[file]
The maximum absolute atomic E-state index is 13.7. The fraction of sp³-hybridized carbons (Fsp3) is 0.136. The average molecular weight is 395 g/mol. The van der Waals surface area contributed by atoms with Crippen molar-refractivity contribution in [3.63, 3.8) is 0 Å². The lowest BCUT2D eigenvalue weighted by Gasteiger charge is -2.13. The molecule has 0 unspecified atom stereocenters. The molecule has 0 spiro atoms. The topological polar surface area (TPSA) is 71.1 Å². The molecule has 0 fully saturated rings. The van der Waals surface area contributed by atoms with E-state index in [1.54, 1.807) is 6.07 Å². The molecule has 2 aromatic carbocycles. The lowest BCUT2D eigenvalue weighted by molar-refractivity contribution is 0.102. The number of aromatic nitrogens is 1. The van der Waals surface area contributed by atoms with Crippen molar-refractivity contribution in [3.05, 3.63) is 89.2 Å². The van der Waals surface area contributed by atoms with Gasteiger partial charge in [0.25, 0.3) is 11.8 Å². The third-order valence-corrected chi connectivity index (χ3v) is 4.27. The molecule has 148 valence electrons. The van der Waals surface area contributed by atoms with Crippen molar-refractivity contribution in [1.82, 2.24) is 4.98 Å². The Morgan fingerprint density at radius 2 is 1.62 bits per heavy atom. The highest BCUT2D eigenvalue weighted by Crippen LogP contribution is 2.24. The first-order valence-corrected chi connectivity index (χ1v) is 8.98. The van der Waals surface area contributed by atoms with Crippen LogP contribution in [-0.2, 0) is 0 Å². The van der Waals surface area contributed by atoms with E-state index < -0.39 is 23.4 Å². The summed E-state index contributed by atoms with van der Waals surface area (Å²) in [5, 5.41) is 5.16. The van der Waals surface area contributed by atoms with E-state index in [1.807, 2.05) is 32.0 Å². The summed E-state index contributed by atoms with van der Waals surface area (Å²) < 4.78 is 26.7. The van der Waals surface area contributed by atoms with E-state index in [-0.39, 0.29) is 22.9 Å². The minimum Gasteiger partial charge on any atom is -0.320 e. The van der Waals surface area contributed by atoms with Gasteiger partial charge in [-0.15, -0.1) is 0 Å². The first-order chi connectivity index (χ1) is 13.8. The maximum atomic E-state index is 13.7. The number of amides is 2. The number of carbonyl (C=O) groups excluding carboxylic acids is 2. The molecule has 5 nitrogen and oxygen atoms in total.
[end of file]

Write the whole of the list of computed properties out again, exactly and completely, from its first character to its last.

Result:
The maximum absolute atomic E-state index is 13.7. The fraction of sp³-hybridized carbons (Fsp3) is 0.136. The average molecular weight is 395 g/mol. The van der Waals surface area contributed by atoms with Crippen molar-refractivity contribution in [3.63, 3.8) is 0 Å². The lowest BCUT2D eigenvalue weighted by Gasteiger charge is -2.13. The molecule has 0 unspecified atom stereocenters. The molecule has 0 spiro atoms. The topological polar surface area (TPSA) is 71.1 Å². The molecule has 0 fully saturated rings. The van der Waals surface area contributed by atoms with E-state index in [1.54, 1.807) is 6.07 Å². The molecule has 2 aromatic carbocycles. The lowest BCUT2D eigenvalue weighted by molar-refractivity contribution is 0.102. The number of aromatic nitrogens is 1. The van der Waals surface area contributed by atoms with Crippen molar-refractivity contribution in [3.05, 3.63) is 89.2 Å². The van der Waals surface area contributed by atoms with Gasteiger partial charge in [0.25, 0.3) is 11.8 Å². The third-order valence-corrected chi connectivity index (χ3v) is 4.27. The molecule has 148 valence electrons. The van der Waals surface area contributed by atoms with Crippen molar-refractivity contribution in [1.82, 2.24) is 4.98 Å². The Morgan fingerprint density at radius 2 is 1.62 bits per heavy atom. The highest BCUT2D eigenvalue weighted by Crippen LogP contribution is 2.24. The first-order valence-corrected chi connectivity index (χ1v) is 8.98. The van der Waals surface area contributed by atoms with Crippen LogP contribution in [-0.2, 0) is 0 Å². The van der Waals surface area contributed by atoms with E-state index < -0.39 is 23.4 Å². The summed E-state index contributed by atoms with van der Waals surface area (Å²) in [5, 5.41) is 5.16. The van der Waals surface area contributed by atoms with E-state index in [1.807, 2.05) is 32.0 Å². The summed E-state index contributed by atoms with van der Waals surface area (Å²) < 4.78 is 26.7. The van der Waals surface area contributed by atoms with E-state index in [-0.39, 0.29) is 22.9 Å². The minimum Gasteiger partial charge on any atom is -0.320 e. The van der Waals surface area contributed by atoms with Gasteiger partial charge in [-0.15, -0.1) is 0 Å². The first-order chi connectivity index (χ1) is 13.8. The maximum atomic E-state index is 13.7. The number of amides is 2. The number of carbonyl (C=O) groups excluding carboxylic acids is 2. The molecule has 5 nitrogen and oxygen atoms in total.